The Taming of the Shrew Royal Shakespeare Company

Though it has been denounced as misogynistic, there’s no doubt that The Taming of the Shrew remains entertaining for audiences, as this production by the Royal Shakespeare Company proves.

Entering the theatre, I was very struck by the set – a giant bed takes up almost the entire stage, leaving only a little room for a headboard which opens up to become the doors and windows of various places. Indeed, the bed is an important piece of furniture for Shrew, as it seems to begin and end in bed: we start in the bed that Christopher Sly has been dumped in thanks to the trickery of a lord, and finish in the martial bed of Petruchio and Kate. Even lines in the first and last scene make reference to beds, “go to thy cold bed, and warm thee” and “Come, Kate, we’ll to bed”.

The windows in the headboard are used to great comic effect in revealing, to the horror of her suitor Hortensio, that Bianca has chosen Lucentio for her husband. As the windows are opened and closed again and again the acts behind them become increasingly lewd (and thus more hilarious), beginning with kissing and moving on to all kinds of humorous groping and thrusting.

I overheard an audience member call Lisa Dillon’s Kate “a bit of caricature” in the interval, and I can’t help but agree; I found myself wondering how she had the energy to keep up all that moaning and groaning and throwing of things (and herself) around the stage. However she certainly proves to be a match for David Caves’s Petruchio and I loved her comical booze-swigging and chain-smoking.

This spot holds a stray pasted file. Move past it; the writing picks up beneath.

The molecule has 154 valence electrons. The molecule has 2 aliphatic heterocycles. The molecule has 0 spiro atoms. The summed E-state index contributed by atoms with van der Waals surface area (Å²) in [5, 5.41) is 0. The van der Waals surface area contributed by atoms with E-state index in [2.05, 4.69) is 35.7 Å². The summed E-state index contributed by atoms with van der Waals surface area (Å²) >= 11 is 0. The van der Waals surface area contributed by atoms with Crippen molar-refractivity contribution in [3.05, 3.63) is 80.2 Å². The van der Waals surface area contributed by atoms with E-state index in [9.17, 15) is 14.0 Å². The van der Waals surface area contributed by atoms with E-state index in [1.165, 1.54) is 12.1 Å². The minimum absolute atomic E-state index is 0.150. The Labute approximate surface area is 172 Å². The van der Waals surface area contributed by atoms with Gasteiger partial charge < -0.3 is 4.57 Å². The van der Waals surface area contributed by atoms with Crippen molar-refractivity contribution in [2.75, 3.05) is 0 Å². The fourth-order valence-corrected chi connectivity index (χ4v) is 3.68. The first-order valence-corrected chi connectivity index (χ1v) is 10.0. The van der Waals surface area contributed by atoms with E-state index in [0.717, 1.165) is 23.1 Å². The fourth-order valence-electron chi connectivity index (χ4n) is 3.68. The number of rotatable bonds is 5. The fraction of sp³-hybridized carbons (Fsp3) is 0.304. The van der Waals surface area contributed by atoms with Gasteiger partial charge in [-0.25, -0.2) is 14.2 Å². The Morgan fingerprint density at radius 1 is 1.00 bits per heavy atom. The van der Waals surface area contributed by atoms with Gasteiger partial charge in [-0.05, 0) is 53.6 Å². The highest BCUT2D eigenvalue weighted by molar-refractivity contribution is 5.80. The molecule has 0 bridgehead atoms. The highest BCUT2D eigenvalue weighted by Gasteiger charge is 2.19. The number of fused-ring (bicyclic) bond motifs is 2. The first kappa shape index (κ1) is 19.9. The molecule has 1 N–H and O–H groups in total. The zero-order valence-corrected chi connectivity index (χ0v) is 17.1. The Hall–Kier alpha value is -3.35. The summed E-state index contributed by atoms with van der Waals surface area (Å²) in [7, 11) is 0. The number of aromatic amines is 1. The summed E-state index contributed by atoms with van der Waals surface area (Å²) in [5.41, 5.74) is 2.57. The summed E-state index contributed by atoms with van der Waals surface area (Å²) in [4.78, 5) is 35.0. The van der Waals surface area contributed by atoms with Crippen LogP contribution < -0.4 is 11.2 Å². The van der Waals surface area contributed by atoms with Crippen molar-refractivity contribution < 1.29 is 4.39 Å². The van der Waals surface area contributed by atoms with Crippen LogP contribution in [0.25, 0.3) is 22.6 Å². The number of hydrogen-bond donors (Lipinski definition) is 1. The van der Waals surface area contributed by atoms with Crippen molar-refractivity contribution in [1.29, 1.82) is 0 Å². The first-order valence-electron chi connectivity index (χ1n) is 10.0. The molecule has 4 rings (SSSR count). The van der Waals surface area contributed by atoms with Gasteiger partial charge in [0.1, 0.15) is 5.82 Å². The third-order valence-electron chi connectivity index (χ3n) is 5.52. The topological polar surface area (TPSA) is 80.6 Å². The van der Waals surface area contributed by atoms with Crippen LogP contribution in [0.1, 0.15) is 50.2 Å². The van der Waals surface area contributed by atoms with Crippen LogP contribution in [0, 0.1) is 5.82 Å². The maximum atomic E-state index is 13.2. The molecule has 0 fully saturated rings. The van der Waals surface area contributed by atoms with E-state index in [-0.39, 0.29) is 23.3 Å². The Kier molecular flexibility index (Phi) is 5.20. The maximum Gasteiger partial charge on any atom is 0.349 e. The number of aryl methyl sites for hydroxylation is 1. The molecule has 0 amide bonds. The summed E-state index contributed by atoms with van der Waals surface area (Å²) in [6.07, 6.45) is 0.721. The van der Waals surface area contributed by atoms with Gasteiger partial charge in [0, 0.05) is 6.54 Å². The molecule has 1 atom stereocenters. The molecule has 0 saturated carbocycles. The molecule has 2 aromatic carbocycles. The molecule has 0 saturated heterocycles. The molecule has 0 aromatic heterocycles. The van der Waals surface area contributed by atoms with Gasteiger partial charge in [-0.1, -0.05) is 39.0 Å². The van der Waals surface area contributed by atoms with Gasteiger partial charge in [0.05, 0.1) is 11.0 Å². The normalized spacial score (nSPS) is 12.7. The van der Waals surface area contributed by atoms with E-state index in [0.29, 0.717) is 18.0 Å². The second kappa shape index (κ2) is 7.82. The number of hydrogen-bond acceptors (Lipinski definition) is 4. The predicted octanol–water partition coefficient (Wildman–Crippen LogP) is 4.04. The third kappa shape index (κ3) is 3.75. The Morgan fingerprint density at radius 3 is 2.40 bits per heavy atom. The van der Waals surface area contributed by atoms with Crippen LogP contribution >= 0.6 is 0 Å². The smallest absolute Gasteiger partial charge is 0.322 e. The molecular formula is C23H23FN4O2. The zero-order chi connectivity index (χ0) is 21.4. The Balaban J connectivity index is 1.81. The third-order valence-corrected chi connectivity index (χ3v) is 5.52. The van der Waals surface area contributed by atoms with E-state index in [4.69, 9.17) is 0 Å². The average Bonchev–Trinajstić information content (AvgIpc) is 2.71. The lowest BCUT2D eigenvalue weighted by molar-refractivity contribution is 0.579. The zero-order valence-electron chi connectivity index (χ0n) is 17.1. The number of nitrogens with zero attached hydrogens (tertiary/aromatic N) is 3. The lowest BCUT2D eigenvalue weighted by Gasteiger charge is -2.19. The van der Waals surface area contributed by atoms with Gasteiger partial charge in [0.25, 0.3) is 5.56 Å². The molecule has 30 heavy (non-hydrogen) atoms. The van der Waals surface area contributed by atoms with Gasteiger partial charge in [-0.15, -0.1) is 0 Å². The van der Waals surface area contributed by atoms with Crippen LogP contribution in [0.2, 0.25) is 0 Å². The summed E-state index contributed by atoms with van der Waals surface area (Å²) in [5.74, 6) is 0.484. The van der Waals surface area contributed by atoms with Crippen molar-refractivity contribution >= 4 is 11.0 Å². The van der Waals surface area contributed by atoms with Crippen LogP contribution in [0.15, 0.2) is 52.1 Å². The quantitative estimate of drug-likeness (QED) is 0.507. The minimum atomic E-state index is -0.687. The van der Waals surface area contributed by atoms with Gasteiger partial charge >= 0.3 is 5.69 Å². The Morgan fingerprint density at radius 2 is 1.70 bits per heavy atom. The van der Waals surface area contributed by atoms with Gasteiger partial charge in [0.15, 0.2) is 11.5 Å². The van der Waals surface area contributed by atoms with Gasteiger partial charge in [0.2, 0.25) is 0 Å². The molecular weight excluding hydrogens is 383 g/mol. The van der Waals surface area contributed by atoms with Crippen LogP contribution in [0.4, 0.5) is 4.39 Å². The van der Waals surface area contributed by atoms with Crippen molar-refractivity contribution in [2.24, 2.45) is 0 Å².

The sexual chemistry between Dillon and Caves is obvious from their first shared moment on stage, which is incredibly important for director Lisa Bailey’s interpretation to work – she sees the ‘taming’ scenes as a kind of foreplay. By the time they jump under the covers of the huge bed and writhe suggestively beneath them, we’re convinced that the sex is going to be incredible.

Elizabeth Cadwallader makes for a delightfully bratty Bianca and her suitors are all spectacularly comical in their pursuit of her, particularly Sam Swainsbury’s Hortensio.

Setting the play in 1940s Italy meant the stage was washed in a lovely Mediterranean glow created with clever lighting, and full of charming costumes.  The ladies in particular were very elegant; Bianca was the picture of virginal beauty in full-skirted pastel dresses, whilst sister Kate wore the more rebellious and sexy pencil skirts.

In addition, the live on-stage music led by John Eacott truly enhanced the production and added to the chaos of the first of Kate’s wild outbursts.

All in all, the RSC’s The Taming of the Shrew is sensual, captivating and a jolly good laugh… just don’t mention the word ‘feminism’.